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Zero gravityby revesz
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#1
Nov3003, 01:59 PM

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Imagine a universe with nothing in it exept for the earth. Now if you were to put a satalite up in space with a geosyncronized orbit, the gravity of earth would not pull the object down. but how can that happen if the earth is not spinning? At least not spinning relative to anything(because there is nothing), so there is no gravity at the altitude that the satalite is at. and if you were to place the satalite any further out it would just fly off into space. How can this happen?
How can the satalite have an centrifical force(or momentum), if there is nothing to be moving relative to? and why wouldn't this happen in reality, or would it? 


#2
Nov3003, 02:12 PM

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The gravity due to a body at any and every point in space is given by: [tex] F=G\frac{Mm}{r^2} [/tex] Where G is the gravitational constant M is the mass of the attracting body m is the mass of the satellite r is the distance between them 


#3
Nov3003, 02:30 PM

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If that is not true, then what prevents geosyncronized satalites from crashing to earth? If all motion is relative you may observe both the earth and the satalite as stationary, so there would be no centrifical force holding the satalite up, and so it would be pulled down be gravity.



#4
Nov3003, 04:23 PM

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Zero gravity
According to Newton's First Law, an object will go in a straight path unless acted upon by a force.
That is what would happen to a satellite if there were no gravity: it would continue in a straight line forever, and it would not be in an orbit. The satellite is geosynchrinous because it goes around the Earth once every 24 hours  the same period as the Earth's rotation. Now if you assume that the Earth isn't going through it's daily rotation, then a geosynchronous orbit would be impossible. A satellite which is now in geosynch would be orbitting once every 24 hours, and a satellite which appears to be geosynchronous (not moving tangentially) would crash into the Earth in a matter of hours. Does that make sense? 


#5
Nov3003, 07:37 PM

P: 58

Yes it does make sense, but I'm just realy confused about momentum. If its all relative then what if you view the satalite and earth while spinning really fast, the geosyncronized satalite will be orbiting around the earth and so it would have enough momentum to hold its possition or even fly off into space. I know this is not true because it doesn'y make sense, but how do you decide wether something has momentum or not?
another question: can an object such as the earth be spinning around only one axis, or can it have 2 or 3? for example take the earth, it is rotating around a line between the north and south poles, can you have rotation around opposite sides of the equator at the same time, or does this just move the axis?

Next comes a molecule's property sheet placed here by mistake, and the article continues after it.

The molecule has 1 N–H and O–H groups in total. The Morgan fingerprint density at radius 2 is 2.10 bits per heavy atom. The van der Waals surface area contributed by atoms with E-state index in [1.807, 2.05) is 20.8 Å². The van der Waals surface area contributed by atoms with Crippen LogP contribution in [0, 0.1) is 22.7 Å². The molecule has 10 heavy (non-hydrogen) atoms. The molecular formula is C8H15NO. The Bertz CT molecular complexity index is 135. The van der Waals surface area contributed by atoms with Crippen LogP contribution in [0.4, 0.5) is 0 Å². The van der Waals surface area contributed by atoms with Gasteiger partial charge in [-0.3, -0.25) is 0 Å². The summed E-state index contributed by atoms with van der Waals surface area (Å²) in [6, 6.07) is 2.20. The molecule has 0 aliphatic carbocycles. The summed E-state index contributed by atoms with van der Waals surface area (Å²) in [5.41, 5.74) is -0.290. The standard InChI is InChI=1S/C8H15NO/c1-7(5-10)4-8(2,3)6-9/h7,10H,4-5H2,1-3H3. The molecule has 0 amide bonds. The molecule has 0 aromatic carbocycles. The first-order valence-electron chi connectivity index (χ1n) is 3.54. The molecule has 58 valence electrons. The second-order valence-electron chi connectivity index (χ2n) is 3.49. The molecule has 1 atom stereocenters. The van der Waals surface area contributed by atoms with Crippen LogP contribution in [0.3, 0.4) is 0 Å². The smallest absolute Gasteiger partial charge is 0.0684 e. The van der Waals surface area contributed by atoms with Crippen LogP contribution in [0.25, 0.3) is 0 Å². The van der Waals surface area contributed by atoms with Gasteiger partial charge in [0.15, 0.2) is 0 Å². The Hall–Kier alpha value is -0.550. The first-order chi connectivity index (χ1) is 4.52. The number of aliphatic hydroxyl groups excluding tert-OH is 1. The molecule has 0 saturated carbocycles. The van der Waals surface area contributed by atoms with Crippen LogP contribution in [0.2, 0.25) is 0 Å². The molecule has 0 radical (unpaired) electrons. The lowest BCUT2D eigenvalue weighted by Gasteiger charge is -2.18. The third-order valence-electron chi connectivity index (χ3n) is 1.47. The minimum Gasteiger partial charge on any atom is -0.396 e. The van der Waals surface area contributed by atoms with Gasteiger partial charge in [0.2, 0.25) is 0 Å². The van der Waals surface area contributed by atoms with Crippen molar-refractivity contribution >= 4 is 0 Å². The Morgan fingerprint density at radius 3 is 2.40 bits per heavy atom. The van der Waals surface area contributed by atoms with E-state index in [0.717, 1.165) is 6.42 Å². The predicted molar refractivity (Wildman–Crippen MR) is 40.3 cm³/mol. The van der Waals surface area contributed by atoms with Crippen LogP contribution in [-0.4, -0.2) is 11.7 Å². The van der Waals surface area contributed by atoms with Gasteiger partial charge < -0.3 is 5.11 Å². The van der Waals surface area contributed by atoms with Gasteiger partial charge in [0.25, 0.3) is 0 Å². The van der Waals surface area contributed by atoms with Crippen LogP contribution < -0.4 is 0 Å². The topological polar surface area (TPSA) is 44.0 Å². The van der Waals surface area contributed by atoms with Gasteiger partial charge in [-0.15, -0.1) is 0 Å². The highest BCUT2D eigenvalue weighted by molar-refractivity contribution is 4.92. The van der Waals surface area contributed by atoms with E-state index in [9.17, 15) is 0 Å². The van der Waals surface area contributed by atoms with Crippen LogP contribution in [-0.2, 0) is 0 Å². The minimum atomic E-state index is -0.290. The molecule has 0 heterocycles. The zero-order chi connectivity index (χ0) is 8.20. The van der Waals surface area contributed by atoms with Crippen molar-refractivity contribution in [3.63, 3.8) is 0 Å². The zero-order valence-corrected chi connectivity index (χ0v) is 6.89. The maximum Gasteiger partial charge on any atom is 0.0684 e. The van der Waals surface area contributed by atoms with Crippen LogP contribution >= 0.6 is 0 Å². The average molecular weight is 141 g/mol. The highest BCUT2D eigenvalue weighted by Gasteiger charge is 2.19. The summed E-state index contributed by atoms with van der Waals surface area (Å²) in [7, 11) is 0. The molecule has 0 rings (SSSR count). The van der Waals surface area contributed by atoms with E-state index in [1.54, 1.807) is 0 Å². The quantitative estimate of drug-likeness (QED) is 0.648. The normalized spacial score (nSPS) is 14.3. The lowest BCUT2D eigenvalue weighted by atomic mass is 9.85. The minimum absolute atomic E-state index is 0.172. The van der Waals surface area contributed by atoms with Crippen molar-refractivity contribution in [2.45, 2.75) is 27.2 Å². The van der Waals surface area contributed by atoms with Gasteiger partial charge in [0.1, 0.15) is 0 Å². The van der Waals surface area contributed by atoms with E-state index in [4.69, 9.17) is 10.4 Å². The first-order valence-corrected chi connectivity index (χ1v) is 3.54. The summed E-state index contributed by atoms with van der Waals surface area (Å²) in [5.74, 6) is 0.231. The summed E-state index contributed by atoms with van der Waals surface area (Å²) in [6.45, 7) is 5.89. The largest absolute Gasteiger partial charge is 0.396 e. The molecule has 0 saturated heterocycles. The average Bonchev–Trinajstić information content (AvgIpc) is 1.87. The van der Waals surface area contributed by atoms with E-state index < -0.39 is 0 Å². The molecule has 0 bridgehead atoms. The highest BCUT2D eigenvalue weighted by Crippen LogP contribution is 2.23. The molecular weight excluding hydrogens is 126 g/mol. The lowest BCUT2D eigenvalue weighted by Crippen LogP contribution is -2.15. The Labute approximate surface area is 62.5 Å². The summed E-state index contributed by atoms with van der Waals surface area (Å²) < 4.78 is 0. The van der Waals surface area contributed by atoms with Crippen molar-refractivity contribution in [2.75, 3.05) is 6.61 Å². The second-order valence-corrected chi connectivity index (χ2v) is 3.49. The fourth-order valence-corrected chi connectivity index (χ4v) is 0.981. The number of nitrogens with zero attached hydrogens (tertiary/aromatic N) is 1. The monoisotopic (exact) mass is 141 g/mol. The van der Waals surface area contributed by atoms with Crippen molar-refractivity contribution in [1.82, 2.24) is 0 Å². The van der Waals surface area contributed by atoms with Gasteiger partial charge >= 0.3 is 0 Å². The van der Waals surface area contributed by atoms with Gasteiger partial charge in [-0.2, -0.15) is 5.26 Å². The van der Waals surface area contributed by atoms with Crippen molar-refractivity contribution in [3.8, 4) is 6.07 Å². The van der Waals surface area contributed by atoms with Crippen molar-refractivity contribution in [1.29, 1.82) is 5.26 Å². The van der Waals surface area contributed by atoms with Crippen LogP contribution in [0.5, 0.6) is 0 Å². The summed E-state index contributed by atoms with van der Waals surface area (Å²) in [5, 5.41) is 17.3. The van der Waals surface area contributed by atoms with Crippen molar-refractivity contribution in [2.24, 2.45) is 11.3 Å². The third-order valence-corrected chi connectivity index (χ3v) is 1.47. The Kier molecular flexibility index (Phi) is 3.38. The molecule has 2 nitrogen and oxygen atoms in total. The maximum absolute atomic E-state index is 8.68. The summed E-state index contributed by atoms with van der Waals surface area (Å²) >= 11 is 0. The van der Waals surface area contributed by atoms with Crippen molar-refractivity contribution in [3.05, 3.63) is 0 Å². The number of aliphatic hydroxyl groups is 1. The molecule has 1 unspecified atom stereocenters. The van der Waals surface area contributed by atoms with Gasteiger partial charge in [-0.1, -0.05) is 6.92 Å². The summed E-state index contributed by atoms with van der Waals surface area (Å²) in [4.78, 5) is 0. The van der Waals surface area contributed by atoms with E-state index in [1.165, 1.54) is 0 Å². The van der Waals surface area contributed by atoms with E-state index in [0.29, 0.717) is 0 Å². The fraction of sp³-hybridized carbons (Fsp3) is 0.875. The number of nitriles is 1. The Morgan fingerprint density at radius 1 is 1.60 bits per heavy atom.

#6
Dec103, 01:43 AM

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If the Earth is spinning really fast, then the geosynch satellite isn't going to be a geosynch satellite.
The only thing special about geosynch is its distance from the Earth. Satellites in low Earth orbit (LEO) go around once every 45 minutes or so. The farther out you go, the slower the satellite goes, and the longer the orbit lasts. GPS satellites are in an orbit about 25000km up, and they go around once every 12 hours. Geosynch sats are in an orbit 36,000km up, and they go around every 24 hours. The moon is in an orbit over 100,000km up, and it goes around once every 28 days. If you take a Geosynch satellite, and speed up the rotation of the Earth to 45 minutes (somehow), then the satellite will still be orbitting once every 24 hours at an altitude of 36,000km. Nothing will change except it's title. In this case, the LEO satellites are the ones which are geosynchronous, because they go around once for every rotation of the Earth. 


#7
Dec103, 01:56 AM

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And sorry to nitpick enigma, but an orbit at LEO distance takes roughly 90 minutes and the moon is roughly 340,000 km away. You're right on the GEO distance though. 


#8
Dec103, 11:01 AM

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"Spinning" involves acceleration, not just straight line motion at a constant speed, and so is NOT relative. If the earth were the only object in the universe, people on it could still detect and measure its rotation.



#9
Dec103, 03:25 PM

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That's what I get for posting at 2AM after looking at GPS satellite data all day long (which are visible for 45 minutes) Guessed on the moon distance. 


#10
Dec203, 09:07 AM

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#11
Dec203, 01:37 PM

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The professor does that kind of stuff for a living at NRL. Based on his class there is no way I want to do that for the rest of my life... I'm blind enough now as it is. Can you imagine looking at this kind of stuff for 8 hours a day?



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